The UK has engineered a boom by printing merrily, and we are enjoying the spinoff. Property in the latter is fully commodified and traded globally as a financial asset, to the obvious detriment of the many folk who live, or wish to live there. I have read, however, that house price rises in NI are at the bottom of the UK league. Osborne’s credit beer doesn’t really reach the provinces. Dublin has sovereignty of course, but it has been thoroughly corroded by corrupt politics over the years.

Lets face it. The recovery broth is a bit on the thin side. It has to be augmented with various proposals for relief, such as those announced the other day, but that’s marginal stuff. Fiscal easing receives the blessing of the ‘independent’ ESRI, while illicit economic activities are to be counted in GDP, so as to provide a fig leaf for ‘flexibility’.

The hope is that this will be enough to bring in the necessary majority and keep the folk in line. I would say there are a few smirks in Brussels over the Garth Brooks saga.

@ JtO

You’ve made my day again. You’ve a brilliant way with words and barbed invective while arguing very effectively at the same time. I’m a convert. I particularly loved your description of Owen Keegan. Some years ago I took an Urban Economics course as part of a Master’s degree so you must remember the type of circles he moves in – endless conferences (many international) on ‘urban spaces’, ‘living cities’, ‘the public realm’, ‘transport infrastructure’ (never use the words ‘buses’ or ‘trains’), etc. It’s true that many of the people in Dublin who will lose out from the banning of the concerts will be Moore Street traders, taxi drivers, bar and restaurant workers and so on.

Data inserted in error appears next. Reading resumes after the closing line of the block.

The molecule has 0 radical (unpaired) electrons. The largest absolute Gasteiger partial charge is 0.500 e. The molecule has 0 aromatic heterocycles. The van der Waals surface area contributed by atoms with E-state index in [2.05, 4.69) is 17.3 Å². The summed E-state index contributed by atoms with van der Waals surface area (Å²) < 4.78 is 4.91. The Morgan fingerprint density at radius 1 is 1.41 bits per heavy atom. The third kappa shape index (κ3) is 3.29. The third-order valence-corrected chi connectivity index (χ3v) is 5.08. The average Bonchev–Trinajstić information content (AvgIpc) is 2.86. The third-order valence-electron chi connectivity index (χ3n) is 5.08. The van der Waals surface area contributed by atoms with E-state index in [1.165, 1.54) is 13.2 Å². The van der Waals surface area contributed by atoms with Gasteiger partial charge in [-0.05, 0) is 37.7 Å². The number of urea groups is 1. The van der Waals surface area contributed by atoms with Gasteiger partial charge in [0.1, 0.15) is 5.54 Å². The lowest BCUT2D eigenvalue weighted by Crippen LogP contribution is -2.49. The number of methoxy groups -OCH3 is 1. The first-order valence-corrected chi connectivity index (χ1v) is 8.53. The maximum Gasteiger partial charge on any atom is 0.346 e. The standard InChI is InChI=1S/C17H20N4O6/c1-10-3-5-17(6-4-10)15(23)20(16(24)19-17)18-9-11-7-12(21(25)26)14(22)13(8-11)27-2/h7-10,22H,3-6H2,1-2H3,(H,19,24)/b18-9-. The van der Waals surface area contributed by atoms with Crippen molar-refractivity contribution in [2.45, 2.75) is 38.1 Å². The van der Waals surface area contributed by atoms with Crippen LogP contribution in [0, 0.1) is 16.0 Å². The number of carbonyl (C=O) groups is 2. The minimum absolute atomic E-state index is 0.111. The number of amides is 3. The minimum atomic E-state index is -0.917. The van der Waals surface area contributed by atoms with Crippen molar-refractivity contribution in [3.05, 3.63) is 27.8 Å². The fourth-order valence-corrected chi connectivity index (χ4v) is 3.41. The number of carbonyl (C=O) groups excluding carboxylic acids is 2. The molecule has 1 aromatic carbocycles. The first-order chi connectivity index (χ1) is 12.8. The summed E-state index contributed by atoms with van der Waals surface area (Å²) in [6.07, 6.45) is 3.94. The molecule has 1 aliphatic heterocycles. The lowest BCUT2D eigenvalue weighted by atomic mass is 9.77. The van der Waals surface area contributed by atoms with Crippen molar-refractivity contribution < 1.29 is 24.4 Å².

NO. The single ‘most pressing issue facing the economy’ remains …

… odious financial system debt – @~ 2 Billion in interest of the 8 Billion total interest on odious-financial-system/genuine- sovereign debt of 150% GNP.

To expect Hibernia to shoulder 40% of cost of EZ banking crisis is NUTS ….

Wonder what could be done with 2 Billion to boost social and economic activity? Why not cease paying this segment of interest until a pragmatic deal is done …. bit of hardball.

As Thomas Pynchon puts it: ‘If you get them asking the wrong questions they do not need to worry about the answers.’

Wrong question me dearie – but nice try. Spin another ordoliberal one.

a sampler of a few comments:

First just getting back to the thread topic for a very short moment : – )

The losses in Cyprus mounted, because there were gigantic stacks of money, much of this coming from the Russian “businessmen” (LOL), and some clever low level manager in one of their banks deposited that safely in greek government bonds, total brain damage from a risk management view.

That happened well into the watch of Orphanides as the central bank governor. Cyprus is a little island (some 800 k inhabitants), with the first kind of university founded only around 1960. Orphanides was probably the only one with at least a PhD from a somewhat respectable institution, MIT.